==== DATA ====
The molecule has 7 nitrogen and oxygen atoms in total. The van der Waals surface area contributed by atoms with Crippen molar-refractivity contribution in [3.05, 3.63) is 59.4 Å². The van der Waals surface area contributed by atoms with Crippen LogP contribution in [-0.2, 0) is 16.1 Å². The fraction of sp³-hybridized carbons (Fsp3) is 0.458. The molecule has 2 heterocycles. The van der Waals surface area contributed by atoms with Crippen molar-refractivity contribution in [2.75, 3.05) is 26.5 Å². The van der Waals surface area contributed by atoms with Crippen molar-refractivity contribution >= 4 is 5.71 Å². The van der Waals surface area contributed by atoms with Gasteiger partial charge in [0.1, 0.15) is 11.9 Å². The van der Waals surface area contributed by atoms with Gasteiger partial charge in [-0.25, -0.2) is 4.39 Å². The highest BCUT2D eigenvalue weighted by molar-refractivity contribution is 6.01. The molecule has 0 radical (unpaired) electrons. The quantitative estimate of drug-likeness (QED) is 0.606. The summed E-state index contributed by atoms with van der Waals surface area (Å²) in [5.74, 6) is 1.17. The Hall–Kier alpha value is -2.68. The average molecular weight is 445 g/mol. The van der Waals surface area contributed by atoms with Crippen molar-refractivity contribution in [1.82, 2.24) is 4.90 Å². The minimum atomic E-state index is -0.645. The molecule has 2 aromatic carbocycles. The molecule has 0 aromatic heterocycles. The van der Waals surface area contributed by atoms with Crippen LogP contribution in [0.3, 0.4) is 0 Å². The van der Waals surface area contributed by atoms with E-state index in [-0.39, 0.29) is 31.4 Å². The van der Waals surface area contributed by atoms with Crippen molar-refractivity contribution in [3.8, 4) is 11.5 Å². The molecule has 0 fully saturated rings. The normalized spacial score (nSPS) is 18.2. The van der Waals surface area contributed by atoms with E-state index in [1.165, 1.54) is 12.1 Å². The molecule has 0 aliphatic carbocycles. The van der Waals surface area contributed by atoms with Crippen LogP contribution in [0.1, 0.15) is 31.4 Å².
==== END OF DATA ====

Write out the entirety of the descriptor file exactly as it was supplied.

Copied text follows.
The molecule has 7 nitrogen and oxygen atoms in total. The van der Waals surface area contributed by atoms with Crippen molar-refractivity contribution in [3.05, 3.63) is 59.4 Å². The van der Waals surface area contributed by atoms with Crippen LogP contribution in [-0.2, 0) is 16.1 Å². The fraction of sp³-hybridized carbons (Fsp3) is 0.458. The molecule has 2 heterocycles. The van der Waals surface area contributed by atoms with Crippen molar-refractivity contribution in [2.75, 3.05) is 26.5 Å². The van der Waals surface area contributed by atoms with Crippen molar-refractivity contribution >= 4 is 5.71 Å². The van der Waals surface area contributed by atoms with Gasteiger partial charge in [0.1, 0.15) is 11.9 Å². The van der Waals surface area contributed by atoms with Gasteiger partial charge in [-0.25, -0.2) is 4.39 Å². The highest BCUT2D eigenvalue weighted by molar-refractivity contribution is 6.01. The molecule has 0 radical (unpaired) electrons. The quantitative estimate of drug-likeness (QED) is 0.606. The summed E-state index contributed by atoms with van der Waals surface area (Å²) in [5.74, 6) is 1.17. The Hall–Kier alpha value is -2.68. The average molecular weight is 445 g/mol. The van der Waals surface area contributed by atoms with Crippen molar-refractivity contribution in [1.82, 2.24) is 4.90 Å². The minimum atomic E-state index is -0.645. The molecule has 2 aromatic carbocycles. The molecule has 0 aromatic heterocycles. The van der Waals surface area contributed by atoms with Crippen LogP contribution in [0.3, 0.4) is 0 Å². The van der Waals surface area contributed by atoms with E-state index in [-0.39, 0.29) is 31.4 Å². The van der Waals surface area contributed by atoms with Crippen molar-refractivity contribution in [3.8, 4) is 11.5 Å². The molecule has 0 fully saturated rings. The normalized spacial score (nSPS) is 18.2. The van der Waals surface area contributed by atoms with E-state index in [1.165, 1.54) is 12.1 Å². The molecule has 0 aliphatic carbocycles. The van der Waals surface area contributed by atoms with Crippen LogP contribution in [0.1, 0.15) is 31.4 Å².